Part II: The Eye of the Storm

Chapter 1: Contexts of Discovery

It is a rare and somewhat humbling experience to witness the birth of a new field of human investigation, even more so to participate in such an event. Typically we learn about the history of such events through textbooks or popularizations. In such accounts, we are treated to a rational even compelling account of a relentless parade of events, each coherent in its own right, marching past us, linked by an impeccable logic, and leading inevitably to inspiring conclusions, smoothed out by hindsight, freed of the chaos and confusion inherent in any such enterprise.

You will not find in such accounts recognition of the role of the random, the unconscious cunning, the outrageous irreverence necessary to shatter old habits of perception, the awkward first steps, the unjustified and congruent acting As If, the bemused recognition of a wholly flawed hypothesis, the long, deep, quiet, desperate nights, the fortuitous personal friendships and connections, the quickening that accompanies powerful and wholly unexpected consequences, the camaraderie that holds the enterprise together, the dead ends, the leaps of logic, the irrational and unjustified assumptions, the accidents of personal history and not least, the gifts and accidents of unconscious metaphor - all of which in the end allow you to stumble over the distinctions that then become the fundamental variables of the new discipline because in the end against all odds, it does succeed.

This was the implicit complaint that I attempted to register in writing the preface to a popular account of NLP application called Introducing NLP,

These two men, O'Connor and Seymour, have set out to make a coherent story out of an outrageous adventure. The jungles through which Richard and I wandered are bizarre and wondrous. These fine and well-intentioned men will show you glimpses of an English rose garden, trimmed and proper. Both the jungle and the rose garden carry those own special attractions.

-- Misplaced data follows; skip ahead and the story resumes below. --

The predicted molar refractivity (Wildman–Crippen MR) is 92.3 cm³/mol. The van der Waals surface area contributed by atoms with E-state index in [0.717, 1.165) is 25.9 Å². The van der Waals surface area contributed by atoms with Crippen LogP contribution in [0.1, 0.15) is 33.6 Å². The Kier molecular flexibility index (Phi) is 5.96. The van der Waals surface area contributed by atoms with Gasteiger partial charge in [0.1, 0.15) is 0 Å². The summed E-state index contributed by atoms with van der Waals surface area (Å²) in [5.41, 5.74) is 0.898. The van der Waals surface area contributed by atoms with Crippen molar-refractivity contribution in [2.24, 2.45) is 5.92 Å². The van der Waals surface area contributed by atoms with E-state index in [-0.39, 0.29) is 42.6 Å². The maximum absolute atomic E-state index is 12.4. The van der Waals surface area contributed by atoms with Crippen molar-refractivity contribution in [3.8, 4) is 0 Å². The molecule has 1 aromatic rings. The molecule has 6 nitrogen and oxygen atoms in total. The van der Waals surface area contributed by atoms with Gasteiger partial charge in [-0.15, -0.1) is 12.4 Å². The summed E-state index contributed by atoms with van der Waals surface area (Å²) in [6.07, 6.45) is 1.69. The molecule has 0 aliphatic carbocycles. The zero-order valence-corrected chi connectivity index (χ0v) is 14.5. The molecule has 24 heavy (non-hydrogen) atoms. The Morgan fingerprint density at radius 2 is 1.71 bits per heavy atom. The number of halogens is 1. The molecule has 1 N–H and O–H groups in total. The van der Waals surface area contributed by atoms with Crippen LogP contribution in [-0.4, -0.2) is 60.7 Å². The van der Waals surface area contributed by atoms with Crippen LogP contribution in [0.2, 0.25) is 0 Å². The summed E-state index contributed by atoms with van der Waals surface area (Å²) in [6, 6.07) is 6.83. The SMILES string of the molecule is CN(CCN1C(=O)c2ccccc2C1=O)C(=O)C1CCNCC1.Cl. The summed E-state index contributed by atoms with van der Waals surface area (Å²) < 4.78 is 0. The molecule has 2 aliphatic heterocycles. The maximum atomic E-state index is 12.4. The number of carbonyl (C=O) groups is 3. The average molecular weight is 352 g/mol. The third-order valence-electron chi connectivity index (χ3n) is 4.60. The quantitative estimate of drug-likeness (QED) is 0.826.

What you are about to read never happened, but it seems reasonable, even to me.

John Grinder, Preface to Introducing NLP, 1989

The kind of descriptions that you find in historical accounts of the founding of a discipline are reconstructions, whether found in popularizations such as the above reference or in textbooks. Such highly selective, sanitized, and tidy accounts are in part designed to promote the prestige of the field (and sell books); in part a marketing effort to stimulate, inspire and ultimately recruit the most able of the next crop of students from our finest universities as the researchers of tomorrow.

We have a quarrel with such mystification of process- it seems a grave mistake to place giants before us as inspiring figures that loom too large for us to emulate - well beyond our personal talents and reach. Science is not so fragile as to be shaken by an honest account of actual meandering and surprising accidents that nearly inevitably accompany an event as monumental as the discoveries that culminate in the founding of a new field of inquiry.

Each scientific discipline has its methodologies and properly so. As Kuhn has compellingly pointed out, these mopping up operations in the course of what he calls normal scientific activity are as domestic as discoveries are wild. 1

To hide the accidents of discovery serves neither the scientific community nor the larger society that looks increasingly to this community for guidance when making decisions and allocating resources. Discovery has no algorithms; it proceeds by processes themselves thus far obscure and unmapped.

Philosophers of science distinguish what they call the context of discovery as a special topic in their studies. But it is people who make monumental, world shaking, paradigm busting discoveries - people like each of you and each of us. In Personal Antecedents (chapter 4, Part I) and in what follows we offer a narrative of a series of discoveries and the contextual elements that played various roles in those discoveries. It is our attempt to make transparent some of the contexts of discovery and the processes by which NLP was created.

Our hope is that by doing so, you will recognize that much depends on commitment as well as talent. It is our intention that the reader identify through these descriptions how specifically you might participate in this great adventure. The two men who created this field may have through accidents of their personal history acquired unusual skills and processes but once made explicit, such resources come within reach of anyone committed to learning and willing to act impeccably.